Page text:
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Types of Loft Conversion

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Dormer Loft Conversion

The most commonly fitted loft conversion  is in the style of a dormer loft conversion. These are the most popular for several reasons, one being that the conversion is simply an extension to the existing roof. They also create much more additional floor and head space within the newly converted room, generally becoming the largest room within your home. Another factor a dormer provides is that internally the room will have vertically straight walls accompanied with a horizontal ceiling, going against the slanted walls more normally associated with loft conversions. Dormer loft conversions are versatile in that they can be built on variously different styles of homes, such as on terraced houses, end of terrace, semi detached and detached houses. Additionally, dormer loft conversions allow for a much more seamless staircase fitting, allowing the new stairwell to be fitted directly above the already existing one. Most dormer loft conversions also do not require planning permission which is another great factor of this design.

There are Three different styles of dormer loft conversions:

VELUX or rooflight conversions

A rooflight conversion means converting your loft without changing any of its original shape. Ideal for higher pitch roofs where head height isn’t a problem. VELUX is one of the strongest brands in the global building materials and home improvement industry. Today, more than sixty years after the first VELUX roof window was installed the name has become synonymous with this type of conversion. This type of loft conversion is generally very cost effective and does not normally need planning permission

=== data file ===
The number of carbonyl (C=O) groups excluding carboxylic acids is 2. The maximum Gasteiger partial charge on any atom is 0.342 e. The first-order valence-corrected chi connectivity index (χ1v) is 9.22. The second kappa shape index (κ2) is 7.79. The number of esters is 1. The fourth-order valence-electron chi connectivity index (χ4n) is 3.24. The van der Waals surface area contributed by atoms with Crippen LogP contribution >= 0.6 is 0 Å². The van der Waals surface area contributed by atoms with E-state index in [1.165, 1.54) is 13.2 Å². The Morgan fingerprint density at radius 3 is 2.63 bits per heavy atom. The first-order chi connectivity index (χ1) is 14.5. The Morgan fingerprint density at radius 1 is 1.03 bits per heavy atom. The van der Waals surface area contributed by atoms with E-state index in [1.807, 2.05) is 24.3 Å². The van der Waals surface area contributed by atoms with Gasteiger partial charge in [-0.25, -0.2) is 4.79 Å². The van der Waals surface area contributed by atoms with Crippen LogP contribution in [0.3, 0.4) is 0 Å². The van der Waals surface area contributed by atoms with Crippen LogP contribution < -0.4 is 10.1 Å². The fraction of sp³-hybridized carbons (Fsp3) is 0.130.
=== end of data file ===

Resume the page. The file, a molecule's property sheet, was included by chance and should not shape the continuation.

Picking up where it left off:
Hip to Gable Loft Conversion

A Hip to Gable loft conversion usually occurs with semi detached, detached or end of terraced housing, additionally this style  loft conversion is usually built when a house has 3 separate slanting sides of its roof. The side of roof is then extended out and made vertical. This can also be beneficial when a house lacks the required space within the loft to build any other style loft conversion. A hip to gable conversion will also allow for a more seamless staircase fitting within your home due to the newly created space within your home. All changes made to the property externally will be fitted and matched with all pre-existing aspects of the house, allowing for an overall aesthetically pleasing look inside and out. However, if your property should require planning permission, there are other alternatives you can consider.

Mansard Loft Conversion

A mansard loft conversion requires the most work to the property due to the large scale of worked needed. This type of loft conversion generally occurs through the requirement of planning permission, due to the nature of changing the roof structure so much. When a property is converted with a mansard style conversion the additional space created is tenfold, to that of a dormer loft conversion for example. The mansard has a flat roof with the back sloping inwards at 72 degrees. The reason for this is due to planning criteria as the councils view 72 degrees as a roof, rather than a wall, allowing for the build to incorporate as much space across the conversion as possible.  The windows built into the loft conversion are constructed as small dormers, and are by far the most aesthetically pleasing aspect of the loft conversion. The parapet walls on either side of the conversion are also raised in brick work to match all existing aspects of the property.